The Raised Board Collection

Yehoshua Pineles

About Yehoshua Pineles

Yehoshua Pineles is a woodworking artist with a background of over ten years as an architect. Wanting to explore his interest further in the art of making and designing he moved to Rockport, Maine to study at The Center for Furniture Craftsmanship.Yehoshua and his team creates ceremonial objects for Jews who want a unique and inspirational way to connect to their historic tradition. We look for inspiration within the Bible, its associated laws and customs and the Kabbalah to help bring out the innate prominence that is inherent in the Jewish service. Our mission is to explore the conceptual while functional, connecting contemporary art with ritual performance.Yehoshua splits his time developing Ritual Objects as well as leading the Woodworking Vocational Program at Yeshiva Darchei Torah in Far Rockaway, NY.

About The Raised Board Collection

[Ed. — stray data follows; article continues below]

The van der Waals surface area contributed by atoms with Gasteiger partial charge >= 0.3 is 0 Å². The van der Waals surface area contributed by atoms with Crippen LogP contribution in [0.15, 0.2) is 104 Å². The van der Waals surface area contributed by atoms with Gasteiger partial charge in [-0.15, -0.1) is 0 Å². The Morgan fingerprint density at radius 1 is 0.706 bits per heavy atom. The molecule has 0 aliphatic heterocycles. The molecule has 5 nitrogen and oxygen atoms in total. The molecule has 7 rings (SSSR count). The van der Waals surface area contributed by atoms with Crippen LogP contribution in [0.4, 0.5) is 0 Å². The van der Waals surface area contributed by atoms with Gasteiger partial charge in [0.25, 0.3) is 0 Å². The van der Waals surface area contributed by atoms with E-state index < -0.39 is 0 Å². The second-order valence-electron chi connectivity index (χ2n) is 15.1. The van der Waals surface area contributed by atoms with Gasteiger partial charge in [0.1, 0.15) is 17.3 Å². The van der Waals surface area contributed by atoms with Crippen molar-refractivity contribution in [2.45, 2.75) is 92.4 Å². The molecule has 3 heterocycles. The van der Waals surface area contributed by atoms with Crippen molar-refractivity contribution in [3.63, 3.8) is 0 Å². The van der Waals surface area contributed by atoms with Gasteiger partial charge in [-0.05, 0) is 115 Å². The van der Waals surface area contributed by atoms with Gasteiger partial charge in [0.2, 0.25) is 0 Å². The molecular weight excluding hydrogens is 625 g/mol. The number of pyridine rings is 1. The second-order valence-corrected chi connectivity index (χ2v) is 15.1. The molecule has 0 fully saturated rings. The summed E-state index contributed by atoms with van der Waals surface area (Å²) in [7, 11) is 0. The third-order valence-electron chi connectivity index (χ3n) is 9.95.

The Shmita year is biblically referred to as a “Sabbath year” and strongly parallels the weekly Sabbath. On the seventh day of each week when we refrain from work, we sanctify the Sabbath which draws renewal from above for the upcoming six work days. This is similarly true when the land (of Israel) is not sowed or plowed for the continuous year of Shmita. Cultivated land rests and renewal is brought forth for the following six agricultural years. When we act passively on the seventh of each of these cycles, we demonstrate our faith in our creator that only six work days or years are needed for our sustenance and to reach this spiritual zenith called the “Sabbath.”Our sages (Shabbos 31a) teach that faith in God is typified by agriculture. Whereas in other occupations the work that is put in to produce a result is sometime obscure, in agriculture this process is more revealed. The farmer works the land and plants the seeds but then is openly reliant on God to provide the proper amounts of sun and rain. In sum, we see that the Sabbath and the Shmita year are both symbols of our faith in God as the provider of our daily needs.We recall this faith once a week when we refrain from work and bless the Sabbath with the apex of agriculture, Challah (bread), which is considered the most sacred of all foods. It is made using the first of the seven agricultural species of Israel, wheat, and is needed to consecrate the obligatory Sabbath meals in accordance with Jewish law. Although we ordinarily use wine for the verbal sanctification of the Sabbath (Kiddush), if wine is not present our sages (Shulchan Aruch 271:12; Rema 272:9) say that Kiddush should instead be made on Challah.This seems to be in contrast to the way we bless other abstract phenomena such as seeing lightning, hearing thunder or learning Torah where we simply recite a blessing. However, the Sabbath is unlike all other commandments for it is equal to all the mitzvot in the Torah (Yerushalmi, Berachos 1:5) and as such its spiritual elevation needs to be accompanied with the physical consumption of a perishable item, Challah. To sanctify the heavens on the Sabbath, we enlist the most elevated product of its worldly counterpoint, the earth, since both the heavens and the earth celebrate a Sabbatical and are holy.The Raised Board Collection highlights the significance of this hallowed food by presenting the Challah on a Table of its own. Sitting at a higher plane, it is properly afforded the distinction and respect that have always required us to give thanks and say grace.